A few weeks ago, I bought a new “starter” board on which to train first-timers (Costco, delivered free to the house!). The next Saturday I went down to the beach locker where I keep my boards and saw that there was a SUP race taking off just a few hundred feet up the beach. I figured I’d try the new board out in that race, so I registered. Big mistake. 20 paddle strokes in I could see that this board, while extremely stable and easy to ride, was a barge compared to my regular sleek board. This 5-mile ocean race was going to be a hurt dance if I was thinking of maintaining any real speed. And I couldn’t just drop out because, well, I knew too many people watching on the beach, so I settled in for a good workout and vowed to enjoy whatever happened. Rounding the final buoy about a mile and a quarter off shore, lost in the meditative paddling “zone” but aware of my surroundings, I was startled to look up and see not 50 feet away a large mama gray whale and twin calves just lolling in the water. This is a rare, rare sight, the kind of thing whale watching enthusiasts dream about. The people on SUPs around me were equally surprised, and we all just stopped — mostly because we were waiting to see if she and the kids might dive underneath us. It was fantastic and exhilarating to be that far from shore, in fairly choppy water wondering who would make the next move. As it turned out, we racers all agreed to take a 2-minute timeout and just “be” in this once in a lifetime moment. It was one of the coolest experiences I’ve had. And that’s the kind of thing that can happen when you paddle.
Interest piqued? I bet it is.
For beginners, I always recommend larger, wider boards like the Costco board mentioned above. The bigger the board, the better the stability. There’s nothing so demoralizing (and quick to discourage further paddling) to a newbie than repeatedly falling into the water because the board’s too wobbly and your balance is too underdeveloped. People with extensive surfing, snowboarding, skateboarding, or other board-riding experience can probably get away with smaller boards, but the majority of beginners will get the most out of a wider, more stable board. Softer tops (as opposed to harder ones) also tend to favor the beginner.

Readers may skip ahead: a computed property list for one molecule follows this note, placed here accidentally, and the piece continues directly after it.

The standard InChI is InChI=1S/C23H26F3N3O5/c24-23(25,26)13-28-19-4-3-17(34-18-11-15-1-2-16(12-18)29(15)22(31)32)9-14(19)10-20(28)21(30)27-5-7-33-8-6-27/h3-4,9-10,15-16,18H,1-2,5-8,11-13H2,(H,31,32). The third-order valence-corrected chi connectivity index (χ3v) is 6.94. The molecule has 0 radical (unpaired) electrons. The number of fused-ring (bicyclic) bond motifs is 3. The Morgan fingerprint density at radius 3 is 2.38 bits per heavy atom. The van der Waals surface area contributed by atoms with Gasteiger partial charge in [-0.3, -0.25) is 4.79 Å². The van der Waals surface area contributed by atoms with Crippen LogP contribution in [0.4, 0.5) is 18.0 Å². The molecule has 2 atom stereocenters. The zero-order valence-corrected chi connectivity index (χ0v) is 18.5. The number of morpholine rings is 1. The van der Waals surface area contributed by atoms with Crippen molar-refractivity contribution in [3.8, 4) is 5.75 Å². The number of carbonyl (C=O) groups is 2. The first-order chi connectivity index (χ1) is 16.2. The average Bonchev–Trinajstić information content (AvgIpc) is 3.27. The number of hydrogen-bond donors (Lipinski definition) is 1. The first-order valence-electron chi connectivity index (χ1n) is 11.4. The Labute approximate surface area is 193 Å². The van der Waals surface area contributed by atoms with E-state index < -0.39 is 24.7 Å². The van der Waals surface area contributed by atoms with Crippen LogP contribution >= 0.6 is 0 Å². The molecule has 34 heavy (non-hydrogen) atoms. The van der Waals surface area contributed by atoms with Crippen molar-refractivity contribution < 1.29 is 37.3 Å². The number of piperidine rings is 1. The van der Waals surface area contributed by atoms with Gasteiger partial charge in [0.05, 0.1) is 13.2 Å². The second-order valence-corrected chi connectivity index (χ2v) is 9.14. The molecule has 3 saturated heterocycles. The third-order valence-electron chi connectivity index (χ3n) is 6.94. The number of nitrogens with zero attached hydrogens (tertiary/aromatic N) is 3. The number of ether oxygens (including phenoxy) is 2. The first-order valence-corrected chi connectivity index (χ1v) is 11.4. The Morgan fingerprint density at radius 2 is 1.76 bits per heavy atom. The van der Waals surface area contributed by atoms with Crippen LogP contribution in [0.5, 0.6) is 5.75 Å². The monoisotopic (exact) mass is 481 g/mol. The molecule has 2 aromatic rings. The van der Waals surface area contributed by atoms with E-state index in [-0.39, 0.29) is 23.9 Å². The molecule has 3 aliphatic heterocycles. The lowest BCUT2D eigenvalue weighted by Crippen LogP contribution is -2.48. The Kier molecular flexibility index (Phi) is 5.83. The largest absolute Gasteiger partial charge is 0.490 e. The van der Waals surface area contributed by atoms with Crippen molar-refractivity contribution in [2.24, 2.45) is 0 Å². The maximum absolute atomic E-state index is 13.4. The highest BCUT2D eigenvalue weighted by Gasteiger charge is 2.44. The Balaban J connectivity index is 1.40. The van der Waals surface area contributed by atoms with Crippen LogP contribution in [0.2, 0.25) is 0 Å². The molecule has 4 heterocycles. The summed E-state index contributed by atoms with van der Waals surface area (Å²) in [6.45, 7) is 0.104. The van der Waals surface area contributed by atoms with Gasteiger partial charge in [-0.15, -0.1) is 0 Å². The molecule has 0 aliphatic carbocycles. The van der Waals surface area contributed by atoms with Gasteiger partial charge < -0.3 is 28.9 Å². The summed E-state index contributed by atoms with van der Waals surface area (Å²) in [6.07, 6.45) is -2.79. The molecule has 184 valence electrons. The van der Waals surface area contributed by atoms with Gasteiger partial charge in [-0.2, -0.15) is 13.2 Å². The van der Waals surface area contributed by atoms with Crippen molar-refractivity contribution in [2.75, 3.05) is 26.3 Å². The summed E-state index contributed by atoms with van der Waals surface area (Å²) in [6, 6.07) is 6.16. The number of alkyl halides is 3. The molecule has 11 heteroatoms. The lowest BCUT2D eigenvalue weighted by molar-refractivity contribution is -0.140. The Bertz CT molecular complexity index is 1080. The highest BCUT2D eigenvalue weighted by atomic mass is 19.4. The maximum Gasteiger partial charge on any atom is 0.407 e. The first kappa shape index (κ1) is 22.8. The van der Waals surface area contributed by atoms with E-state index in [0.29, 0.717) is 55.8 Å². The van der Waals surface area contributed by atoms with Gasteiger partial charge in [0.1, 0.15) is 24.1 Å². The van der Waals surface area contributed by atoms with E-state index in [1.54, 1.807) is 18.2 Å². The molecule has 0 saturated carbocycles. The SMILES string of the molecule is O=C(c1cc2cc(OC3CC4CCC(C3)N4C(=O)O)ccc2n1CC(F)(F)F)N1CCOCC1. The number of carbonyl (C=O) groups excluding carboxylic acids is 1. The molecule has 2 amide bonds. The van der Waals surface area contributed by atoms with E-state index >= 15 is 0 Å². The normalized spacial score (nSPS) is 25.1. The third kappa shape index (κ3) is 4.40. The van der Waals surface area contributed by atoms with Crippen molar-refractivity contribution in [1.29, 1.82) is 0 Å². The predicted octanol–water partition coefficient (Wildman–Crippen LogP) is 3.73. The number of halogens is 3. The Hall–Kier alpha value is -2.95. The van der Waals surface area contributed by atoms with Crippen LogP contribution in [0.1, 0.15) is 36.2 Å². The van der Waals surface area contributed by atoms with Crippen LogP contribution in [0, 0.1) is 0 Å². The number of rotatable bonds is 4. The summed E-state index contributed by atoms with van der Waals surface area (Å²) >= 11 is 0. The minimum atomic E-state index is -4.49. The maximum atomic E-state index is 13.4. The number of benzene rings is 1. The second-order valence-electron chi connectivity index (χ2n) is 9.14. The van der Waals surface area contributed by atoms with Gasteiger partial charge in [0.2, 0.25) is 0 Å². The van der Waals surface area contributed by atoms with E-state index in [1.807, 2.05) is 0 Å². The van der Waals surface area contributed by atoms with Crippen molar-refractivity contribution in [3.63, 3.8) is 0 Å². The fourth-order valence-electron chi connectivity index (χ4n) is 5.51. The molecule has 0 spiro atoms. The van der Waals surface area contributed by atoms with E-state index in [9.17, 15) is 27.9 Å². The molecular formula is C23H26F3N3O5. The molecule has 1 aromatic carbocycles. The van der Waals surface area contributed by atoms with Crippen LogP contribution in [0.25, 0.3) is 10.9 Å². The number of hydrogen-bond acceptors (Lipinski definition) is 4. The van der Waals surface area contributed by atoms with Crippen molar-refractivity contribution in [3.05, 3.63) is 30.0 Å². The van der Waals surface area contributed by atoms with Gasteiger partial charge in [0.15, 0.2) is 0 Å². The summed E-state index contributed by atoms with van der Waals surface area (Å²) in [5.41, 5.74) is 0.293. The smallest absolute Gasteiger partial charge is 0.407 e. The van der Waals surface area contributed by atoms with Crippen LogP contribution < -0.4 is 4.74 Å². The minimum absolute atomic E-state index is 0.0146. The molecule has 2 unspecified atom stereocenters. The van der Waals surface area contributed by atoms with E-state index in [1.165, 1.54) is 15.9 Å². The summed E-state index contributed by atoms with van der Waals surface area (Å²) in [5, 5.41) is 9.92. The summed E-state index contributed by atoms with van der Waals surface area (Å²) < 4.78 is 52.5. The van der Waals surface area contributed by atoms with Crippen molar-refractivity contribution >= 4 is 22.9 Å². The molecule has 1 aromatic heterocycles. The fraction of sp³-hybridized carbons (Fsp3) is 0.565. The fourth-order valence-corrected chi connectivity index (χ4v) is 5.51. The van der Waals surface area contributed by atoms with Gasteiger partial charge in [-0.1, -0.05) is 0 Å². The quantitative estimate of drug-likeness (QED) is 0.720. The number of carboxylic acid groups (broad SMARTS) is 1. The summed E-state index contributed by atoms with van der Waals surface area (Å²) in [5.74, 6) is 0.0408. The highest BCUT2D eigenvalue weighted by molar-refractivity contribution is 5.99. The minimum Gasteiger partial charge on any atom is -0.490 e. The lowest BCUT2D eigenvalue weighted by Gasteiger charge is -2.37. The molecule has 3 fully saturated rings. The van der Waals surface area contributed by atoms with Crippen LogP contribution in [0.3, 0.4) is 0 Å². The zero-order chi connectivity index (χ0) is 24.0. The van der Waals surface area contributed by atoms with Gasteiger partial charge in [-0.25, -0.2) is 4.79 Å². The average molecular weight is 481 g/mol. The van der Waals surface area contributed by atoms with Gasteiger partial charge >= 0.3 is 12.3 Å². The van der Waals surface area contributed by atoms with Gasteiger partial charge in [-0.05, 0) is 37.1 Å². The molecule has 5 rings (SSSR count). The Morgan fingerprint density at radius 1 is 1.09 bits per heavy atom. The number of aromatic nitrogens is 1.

Another choice to make is between planing hulls and displacement hulls. Boards with a planing hulls are like surfboards, sitting flat atop the water. These are great for all-around use, catching waves, and general fun on the water. Displacement hulls cut through the water, more like a kayak. They’re intended for racing and long-distance touring. I recommend most beginners start with planing hull boards until they get a feel for what they want out of paddling. If you get really into the sport and want to start racing or going long distance, you can always switch to a board with a displacement hull.
Buy at a shop rather than online for your first one. Many shops offer renter programs where you can try before you buy, and they’re full of passionate experts who will guide you toward the best board for your situation. Also, get fitted for a proper non-adjustable paddle; they tend to be higher quality than the adjustable ones.
Other than that? Just go try it. As I said earlier, it’s so simple and requires so little equipment (beside the board and paddle) that you can slip into the water and have fun. Ocean, lake, pond, river — all it takes is some water. If you’re a little unsteady, start on your knees. If you fall off, laugh and get back on. No one’s watching. No one cares.
Oh, and be sure to respect the locals, particularly if you’re trying to surf waves.
That’s about it for today, folks. If you have any questions about standup paddling, leave them down below. If you have any comments, tips, or advice for beginners, do the same.
Thanks for reading, everyone!